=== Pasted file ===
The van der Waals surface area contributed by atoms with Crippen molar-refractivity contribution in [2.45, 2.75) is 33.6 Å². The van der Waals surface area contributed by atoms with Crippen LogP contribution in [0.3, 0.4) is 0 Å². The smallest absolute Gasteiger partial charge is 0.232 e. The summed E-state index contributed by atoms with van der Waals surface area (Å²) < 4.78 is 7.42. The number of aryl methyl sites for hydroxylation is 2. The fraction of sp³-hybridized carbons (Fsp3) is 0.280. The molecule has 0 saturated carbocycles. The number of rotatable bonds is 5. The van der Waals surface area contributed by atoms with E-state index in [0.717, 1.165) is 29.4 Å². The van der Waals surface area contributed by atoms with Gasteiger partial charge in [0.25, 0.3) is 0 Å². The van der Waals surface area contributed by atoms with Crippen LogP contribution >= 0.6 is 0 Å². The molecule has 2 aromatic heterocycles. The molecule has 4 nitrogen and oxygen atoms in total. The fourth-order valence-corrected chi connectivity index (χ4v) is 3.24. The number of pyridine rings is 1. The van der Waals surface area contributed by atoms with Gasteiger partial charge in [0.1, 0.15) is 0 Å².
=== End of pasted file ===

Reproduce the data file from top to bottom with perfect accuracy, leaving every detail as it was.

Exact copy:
The van der Waals surface area contributed by atoms with Crippen molar-refractivity contribution in [2.45, 2.75) is 33.6 Å². The van der Waals surface area contributed by atoms with Crippen LogP contribution in [0.3, 0.4) is 0 Å². The smallest absolute Gasteiger partial charge is 0.232 e. The summed E-state index contributed by atoms with van der Waals surface area (Å²) < 4.78 is 7.42. The number of aryl methyl sites for hydroxylation is 2. The fraction of sp³-hybridized carbons (Fsp3) is 0.280. The molecule has 0 saturated carbocycles. The number of rotatable bonds is 5. The van der Waals surface area contributed by atoms with E-state index in [0.717, 1.165) is 29.4 Å². The van der Waals surface area contributed by atoms with Gasteiger partial charge in [0.25, 0.3) is 0 Å². The van der Waals surface area contributed by atoms with Crippen LogP contribution >= 0.6 is 0 Å². The molecule has 2 aromatic heterocycles. The molecule has 4 nitrogen and oxygen atoms in total. The fourth-order valence-corrected chi connectivity index (χ4v) is 3.24. The number of pyridine rings is 1. The van der Waals surface area contributed by atoms with Gasteiger partial charge in [0.1, 0.15) is 0 Å².